network and the installation parameters.
requirements.txt: This file contains system depen-
dencies. We used Flask to create a Web-Service,
which displays the genesis file extracted from the
container, according to which the admin applica-
tion could connect. This script starts the
in a container to create a Blockchain node.
CLOSER 2022 - 12th International Conference on Cloud Computing and Services Science
Figure 2: Evaluation architecture and installation steps.
create This script can be used to add
new stewards, thus new nodes to the system.
test This script can be used to
perform the experiments (to be detailed in the
next section). It creates connection with the BC
network, and sends the specified TXs in multiple
We performed several scenario runs using our
multi-threaded Aries agent with different TX arrival
rates (1–250 TX/s) and different network sizes (4–8).
Each scenario run is repeated 10 times, which gives
a total BC height of 10–2500 blocks. This way, an
average latency for different heights of the BC, with
different network sizes, can be extracted. We mea-
sured the elapsed time for a TX to be sent, processed
and responded to. We have collected the minimum
and maximum latency measures, and computed their
average values. We separately examined the read and
write speeds to guarantee the accuracy of our mea-
surements. All nodes were deployed and run individ-
ually on different virtual machines, located in differ-
ent regions of the Google Cloud Platform. We used
E2-medium VMs (up to 3.8 GHz, 2 vCPUs, 4 GB
memory) running Ubuntu 16.04 OS. Visualizations of
the evaluation architecture and installation steps are
provided in Figure 2.
In this section, we present the latency measures we
obtained by deploying our scripts on multi-regional
cloud servers.
4.1 Four-node Measurements
Table 1 provides the detailed read and write latency
measures. We have computed those measures for an
Indy network that consists of four nodes. We found
that the size of data stored on-chain does not affect
the speed as the ten measures we have collected per
scenario were very close to each other. However, we
can see a proportional relation between the TX arrival
rate and the average latency for both read and write
TXs. It is also worth noting that the average write
latency fluctuates from 2.7 to 6.3 seconds per TX, de-
pending on the TX arrival rate. On the other hand,
the average read latency fluctuates from 0.088 to 1.56
seconds per TX
4.2 Eight-node Measurements
Table 2 provides the detailed read and write latency
measures. We have computed those measures for an
Latency Assessment of Blockchain-based SSI Applications Utilizing Hyperledger Indy
Table 1: Latency measures, in seconds, for read (R) and write (W) TXs where network size = 4.
TX Arrival rate (TXs/s)
type 1 50 100 150 200 250
Min (W) 1,1014 1,1014 1,1014 1,1014 1,1014 1,1014
Max (W) 2,9832 2,9138 2,9490 5,8131 6,8542 13,3811
Avg (W) 2,7388 2,5284 2,2197 4,4763 5,3511 6,3534
TX Arrival rate (TXs/s)
type 1 50 100 150 200 250
Min (R) 0,0108 0,0671 0,1058 0,0841 0,2469 0,0800
Max (R) 0,2160 1,1387 1,4655 2,2378 2,5302 4,7086
Avg (R) 0,0881 0,3961 0,5815 0,8964 1,1408 1,5562
Table 2: Latency measures, in seconds, for read (R) and write (W) TXs where network size = 8.
TX Arrival rate (TXs/s)
type 1 50 100 150 200 250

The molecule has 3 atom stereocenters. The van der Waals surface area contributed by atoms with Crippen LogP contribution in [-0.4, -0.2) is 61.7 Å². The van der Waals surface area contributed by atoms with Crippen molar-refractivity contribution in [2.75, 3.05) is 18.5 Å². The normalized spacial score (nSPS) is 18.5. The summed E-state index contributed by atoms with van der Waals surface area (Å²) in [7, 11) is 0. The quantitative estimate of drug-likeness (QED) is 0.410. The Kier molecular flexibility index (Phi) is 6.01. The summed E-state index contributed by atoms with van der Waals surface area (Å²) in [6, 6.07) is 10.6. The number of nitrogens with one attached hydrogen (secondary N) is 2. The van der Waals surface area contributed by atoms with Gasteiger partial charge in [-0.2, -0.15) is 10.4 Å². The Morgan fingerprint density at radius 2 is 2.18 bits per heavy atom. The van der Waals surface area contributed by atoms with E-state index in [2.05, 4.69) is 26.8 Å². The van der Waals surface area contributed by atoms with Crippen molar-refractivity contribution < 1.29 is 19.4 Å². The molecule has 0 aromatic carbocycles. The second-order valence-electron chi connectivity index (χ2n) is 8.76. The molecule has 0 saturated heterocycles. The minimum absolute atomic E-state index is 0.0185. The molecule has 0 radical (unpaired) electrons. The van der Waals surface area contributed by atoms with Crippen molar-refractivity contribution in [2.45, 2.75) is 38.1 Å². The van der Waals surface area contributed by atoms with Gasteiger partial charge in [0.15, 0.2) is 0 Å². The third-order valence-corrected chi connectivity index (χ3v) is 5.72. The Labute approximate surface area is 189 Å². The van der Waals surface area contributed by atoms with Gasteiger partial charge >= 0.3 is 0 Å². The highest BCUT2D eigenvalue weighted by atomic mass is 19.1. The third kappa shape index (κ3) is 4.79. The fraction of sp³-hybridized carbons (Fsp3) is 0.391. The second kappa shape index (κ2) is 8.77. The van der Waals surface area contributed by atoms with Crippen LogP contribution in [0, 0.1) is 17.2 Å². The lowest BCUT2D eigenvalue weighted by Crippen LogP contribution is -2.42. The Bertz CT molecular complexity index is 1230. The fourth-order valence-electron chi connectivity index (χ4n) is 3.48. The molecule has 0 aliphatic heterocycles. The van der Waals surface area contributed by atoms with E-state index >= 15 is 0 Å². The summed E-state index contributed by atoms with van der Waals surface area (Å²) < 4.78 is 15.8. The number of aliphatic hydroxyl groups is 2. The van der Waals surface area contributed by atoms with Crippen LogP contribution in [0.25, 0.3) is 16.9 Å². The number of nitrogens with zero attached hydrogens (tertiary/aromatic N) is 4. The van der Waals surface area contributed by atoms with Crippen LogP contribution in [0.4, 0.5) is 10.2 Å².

Min (W) 0,2614 1,7064 1,5032 1,3114 1,2914 1,5289
Max (W) 2,9949 2,9607 5,2011 8,5050 7,4365 16,9094
Avg (W) 2,6118 2,5993 2,5347 4,8506 5,5883 10,4323
TX Arrival rate (TXs/s)
type 1 50 100 150 200 250
Min (R) 0,0092 0,0567 0,0927 0,0667 0,0350 0,0219
Max (R) 0,7147 1,1744 1,4469 1,9189 2,4340 5,6863
Avg (R) 0,1203 0,3718 0,5430 0,8163 1,0652 2,4928
Indy network that consists of eight nodes. Here, we
have also found that the size of data stored on-chain
does not affect the latency. We can also see that in-
creasing the arrival rate increases the average latency
for both types of requests. It is observable in the ta-
ble that the average write latency fluctuates from 2.6
to 10.4 seconds per TX depending on the arrival rate.
On the other hand, the average read latency fluctuates
from 0.12 to 2.49 seconds per TX.
As we can observe in the results presented in the pre-
vious section, increasing the number of Indy nodes
and/or the arrival rate increase the average response
latency. These measures are important to consider
when Indy is considered as a framework for a given
BC-based application. The scenarios we tested, and
their results, shall help those who tend to utilize Indy
and Aries for a decision to whether adopt or exclude
this platform from their project. To further clarify the
results we obtained, we present our results in Figures
3 and 4.
In the case of read TXs, we can observe that the
average latency measurement is almost linearly pro-
portional to the arrival rate up to 200 TXs/s. After
that, the latency starts to increase according to the
number of nodes deployed. In the case of write TXs,
we can observe that the average latency measurement
is almost constant up to an arrival rate of 100 TXs/s.
After that, the latency starts to increase depending
on the system buffer size and the utilized processing
Furthermore, one can see that the average write la-
tency is generally higher when deploying more nodes
for different arrival rates. The read latency, on the
other hand, is generally lower when deploying more
nodes as more servers are available to process the re-
ceived TXs. A utilization example of these results
may be a latency-sensitive application that requires an
average write latency that is less than 2 seconds per
TX shall not adopt the Indy framework. Note that this
measurement is for the least number of Indy nodes
(i.e. 4 nodes). Adding more nodes shall increase the
write latency as discussed above.
During the implementation and deployment of
Indy and Aries nodes, we faced the following draw-
backs/challenges. DLs in Indy are maintained lin-
early, which implies that high DL consistency de-
pends on high block finality time (Baniata et al.,
2022). This causes additional write latency on top of
the latency required for reaching a consensus. Pro-
viding global information regarding what accredita-